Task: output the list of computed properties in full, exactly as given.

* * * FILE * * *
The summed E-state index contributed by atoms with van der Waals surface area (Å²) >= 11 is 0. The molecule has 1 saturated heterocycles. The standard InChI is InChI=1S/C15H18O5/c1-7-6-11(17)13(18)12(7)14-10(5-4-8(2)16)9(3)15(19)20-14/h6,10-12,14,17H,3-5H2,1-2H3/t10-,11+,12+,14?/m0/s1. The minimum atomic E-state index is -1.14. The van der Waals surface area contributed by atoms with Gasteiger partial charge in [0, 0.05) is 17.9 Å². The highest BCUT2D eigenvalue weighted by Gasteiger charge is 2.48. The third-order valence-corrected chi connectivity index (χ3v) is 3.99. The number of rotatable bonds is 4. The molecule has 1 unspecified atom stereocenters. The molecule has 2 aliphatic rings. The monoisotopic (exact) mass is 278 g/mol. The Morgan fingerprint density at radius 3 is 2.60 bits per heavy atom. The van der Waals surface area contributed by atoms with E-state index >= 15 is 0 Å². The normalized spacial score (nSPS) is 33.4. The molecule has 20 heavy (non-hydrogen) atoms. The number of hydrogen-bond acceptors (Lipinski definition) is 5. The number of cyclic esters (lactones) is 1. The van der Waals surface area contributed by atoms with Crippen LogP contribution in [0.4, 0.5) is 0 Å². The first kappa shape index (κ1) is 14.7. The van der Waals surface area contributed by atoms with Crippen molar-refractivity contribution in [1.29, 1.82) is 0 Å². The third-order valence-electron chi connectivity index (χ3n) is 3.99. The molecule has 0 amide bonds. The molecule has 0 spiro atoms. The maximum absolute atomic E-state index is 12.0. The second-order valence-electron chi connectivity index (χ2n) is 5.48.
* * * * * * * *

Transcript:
The summed E-state index contributed by atoms with van der Waals surface area (Å²) >= 11 is 0. The molecule has 1 saturated heterocycles. The standard InChI is InChI=1S/C15H18O5/c1-7-6-11(17)13(18)12(7)14-10(5-4-8(2)16)9(3)15(19)20-14/h6,10-12,14,17H,3-5H2,1-2H3/t10-,11+,12+,14?/m0/s1. The minimum atomic E-state index is -1.14. The van der Waals surface area contributed by atoms with Gasteiger partial charge in [0, 0.05) is 17.9 Å². The highest BCUT2D eigenvalue weighted by Gasteiger charge is 2.48. The third-order valence-corrected chi connectivity index (χ3v) is 3.99. The number of rotatable bonds is 4. The molecule has 1 unspecified atom stereocenters. The molecule has 2 aliphatic rings. The monoisotopic (exact) mass is 278 g/mol. The Morgan fingerprint density at radius 3 is 2.60 bits per heavy atom. The van der Waals surface area contributed by atoms with E-state index >= 15 is 0 Å². The normalized spacial score (nSPS) is 33.4. The molecule has 20 heavy (non-hydrogen) atoms. The number of hydrogen-bond acceptors (Lipinski definition) is 5. The number of cyclic esters (lactones) is 1. The van der Waals surface area contributed by atoms with Crippen LogP contribution in [0.4, 0.5) is 0 Å². The first kappa shape index (κ1) is 14.7. The van der Waals surface area contributed by atoms with Crippen molar-refractivity contribution in [1.29, 1.82) is 0 Å². The third-order valence-electron chi connectivity index (χ3n) is 3.99. The molecule has 0 amide bonds. The molecule has 0 spiro atoms. The maximum absolute atomic E-state index is 12.0. The second-order valence-electron chi connectivity index (χ2n) is 5.48.